Cervical cancer is the most common cancer among African women, and is on the increase. Yet it remains a low public health priority. So how can women help themselves beat the disease if they are at risk?
When you Google ‘Cancer in Africa’ these are some of the article titles which come up on the first page: Cancer in Africa: Fighting a name- less enemy; Cancer in Africa is like a ‘runaway train’; Oncology: A Forgotten Territory in Africa – rather a gloomy picture. Cancer has such a mystical status in Africa that even with over 3,000 languages spoken across the continent, there is no vernacular word with direct translation for “cancer”. Although the incidence of cancer in Africa is increasing, it remains a low public health priority; resources are limited and there are other more pressing medical problems, such as Aids/HIV infection, malaria, and tuberculosis.
A Fabric of Africa Trends report shows that sub-Saharan Africa has the highest incidence of cervical cancer in the world. Cervical cancer is the most common cancer among African women, while breast cancer is the second most common, accounting for 16.8% of all female cancers. The highest incidence is in east Africa followed by Southern Africa.
Cervical cancer effects more than 11,000 women worldwide annually. Of the close to 2,000 Black women diagnosed with cervical cancer each year, over 40% will die. Yet cervical cancer is one of the most preventable types of cancer, and women can be screened for it with routine Pap tests. Cervical cancer is usually caused by genital human papillomavirus (HPV) infection. Cervical cancer may be prevented through the HPV vaccine or treated if detected early by a regular Pap test. If abnormal cells caused by HPV are found while they are still pre-cancerous, they can be treated before they progress into cancer.
No Signs or Symptoms
early cervical cancer generally shows no signs or symptoms. This is why regular screening is so important. A woman may develop symptoms only when the cancer has become invasive and spreads to nearby tissue. When this happens, the most common symptoms are: abnormal vaginal bleeding; unusual discharge from the vagina (separate from your normal menstrual period); bleeding following intercourse, douching, or after a pelvic exam; and pain during intercourse. And often by this time, it is already too late to treat.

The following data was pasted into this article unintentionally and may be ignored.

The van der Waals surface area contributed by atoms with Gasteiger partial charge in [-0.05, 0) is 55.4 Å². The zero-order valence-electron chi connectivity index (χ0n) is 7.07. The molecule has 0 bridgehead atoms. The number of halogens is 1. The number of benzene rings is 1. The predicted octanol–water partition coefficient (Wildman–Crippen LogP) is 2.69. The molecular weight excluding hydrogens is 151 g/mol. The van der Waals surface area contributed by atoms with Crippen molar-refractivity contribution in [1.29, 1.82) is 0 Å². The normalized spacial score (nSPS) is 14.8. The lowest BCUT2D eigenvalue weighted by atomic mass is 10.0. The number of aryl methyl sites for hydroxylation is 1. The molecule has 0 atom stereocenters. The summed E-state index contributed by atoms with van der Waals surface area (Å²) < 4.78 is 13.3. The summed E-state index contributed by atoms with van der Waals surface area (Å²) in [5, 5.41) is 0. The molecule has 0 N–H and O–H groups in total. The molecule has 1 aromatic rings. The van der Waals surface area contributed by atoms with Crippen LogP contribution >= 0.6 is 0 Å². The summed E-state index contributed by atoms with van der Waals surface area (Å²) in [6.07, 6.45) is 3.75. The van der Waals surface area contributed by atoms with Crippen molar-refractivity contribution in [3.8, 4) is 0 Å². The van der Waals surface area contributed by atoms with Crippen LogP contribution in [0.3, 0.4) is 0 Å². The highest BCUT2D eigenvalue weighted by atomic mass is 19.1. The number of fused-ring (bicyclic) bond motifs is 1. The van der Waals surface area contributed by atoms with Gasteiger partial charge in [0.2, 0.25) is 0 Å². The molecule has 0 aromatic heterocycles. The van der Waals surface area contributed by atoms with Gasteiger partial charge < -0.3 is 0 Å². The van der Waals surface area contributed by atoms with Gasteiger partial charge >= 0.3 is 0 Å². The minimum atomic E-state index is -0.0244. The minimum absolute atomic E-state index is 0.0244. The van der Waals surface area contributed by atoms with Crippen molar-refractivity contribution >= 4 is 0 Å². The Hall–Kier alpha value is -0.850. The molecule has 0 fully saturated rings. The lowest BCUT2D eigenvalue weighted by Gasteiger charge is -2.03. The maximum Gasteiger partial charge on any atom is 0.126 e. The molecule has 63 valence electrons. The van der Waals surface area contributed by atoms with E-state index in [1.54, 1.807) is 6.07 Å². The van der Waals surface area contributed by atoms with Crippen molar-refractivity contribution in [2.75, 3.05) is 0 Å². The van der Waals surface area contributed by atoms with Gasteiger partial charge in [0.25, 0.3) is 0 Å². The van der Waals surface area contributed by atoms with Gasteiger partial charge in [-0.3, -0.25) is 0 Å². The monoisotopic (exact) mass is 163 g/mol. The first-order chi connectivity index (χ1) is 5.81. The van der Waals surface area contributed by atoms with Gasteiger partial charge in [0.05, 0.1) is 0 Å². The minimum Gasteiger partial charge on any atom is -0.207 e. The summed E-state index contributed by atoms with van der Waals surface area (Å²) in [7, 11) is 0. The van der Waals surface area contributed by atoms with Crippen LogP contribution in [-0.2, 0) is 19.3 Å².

Diagnosed Too Late
As much as 95% of cervical cancer patients in Africa are diagnosed at late or end-stage disease. The delayed diagnosis for these patients is due to the low level of cancer awareness among the population and health workers, culture and constraints on access to specialised care, which is usually nonexistent.
Most of the effort and help provided by western countries to Africa is spent on the prevention and cure of infectious diseases and malnutrition, leaving patients with cancer to their poor destiny. In fact, oncology in Africa seems to be a branch of medicine that is practised only by local traditional healers.
Based on surveys conducted by the Black Women’s Health Imperative in the united States, a majority of Black women are familiar with certain facts about cervical cancer how it is caused and that it is preventable. Yet Black women are still dying at a disproportionately higher rate. Although cervical cancer occurs most often in Hispanic women, Black women tend to have lower five-year survival rates than any other race and have twice the cervical cancer mortality rate compared to white women.
Provocative new research might help explain why Black women are so much more likely than whites to develop and die from cervical cancer: They seem to have more trouble clearing HPV, the virus that causes the disease. racial differences have been noted with HPV-caused cervical cancer, with African American women not only being more likely to develop this type of cancer, but also almost two times more likely to die from it, compared to european American women. estimated rates of death from the cancers in east and Southern Africa are from 30 to 60 deaths per 100,000 women, higher than in the rest of sub-Saharan Africa (20 to 35 deaths per 100,000 women). In uganda, it has been indicated that cervical cancer has become a leading cancer, claiming over 2,400 lives. Nearly 3,500 women have been diagnosed with it each year.
What You Should Do
“For the case of cervical and ovarian cancers, women need to be keen on their periods and discharge,” says Dr Lema, a renowned gynecologist in Kenya. “In case of any abnormality or persistent abdominal pains, they should go for a medical check-up im- mediately.”
If it is detected early, cervical cancer is one of the most successfully treat- able cancers. However, most women wait till the cancer is at its worst stage, when only palliative care can be given, hence the increased deaths from cervical cancer. And that is the bottom-line.
The American Cancer Society recommends that:
• All women should begin cervical cancer screening within three years after they start having sex and no later than aged 21. Screening should be done every year with a regular Pap test.
• Beginning at age 30, women who have had three normal Pap test results in a row may get screened every 2-3 years. Women older than 30 may also get screened every three years with either the conventional or liquid-based Pap test, plus the human papilloma virus (HPV) test.
• Women 70 years of age or older who have had three or more normal Pap tests in a row and no abnormal Pap test results in the past 10 years may choose to stop having cervical cancer testing.
• Women who have had a total hysterectomy (removal of the uterus and cervix) may also choose to stop having cervical cancer testing, unless the surgery was done as a treatment for cervical cancer or pre-cancer.
• Women who have had a hysterectomy without removal of the cervix (a supra-cervical hysterectomy) need to continue cervical cancer screening and follow the guidelines above.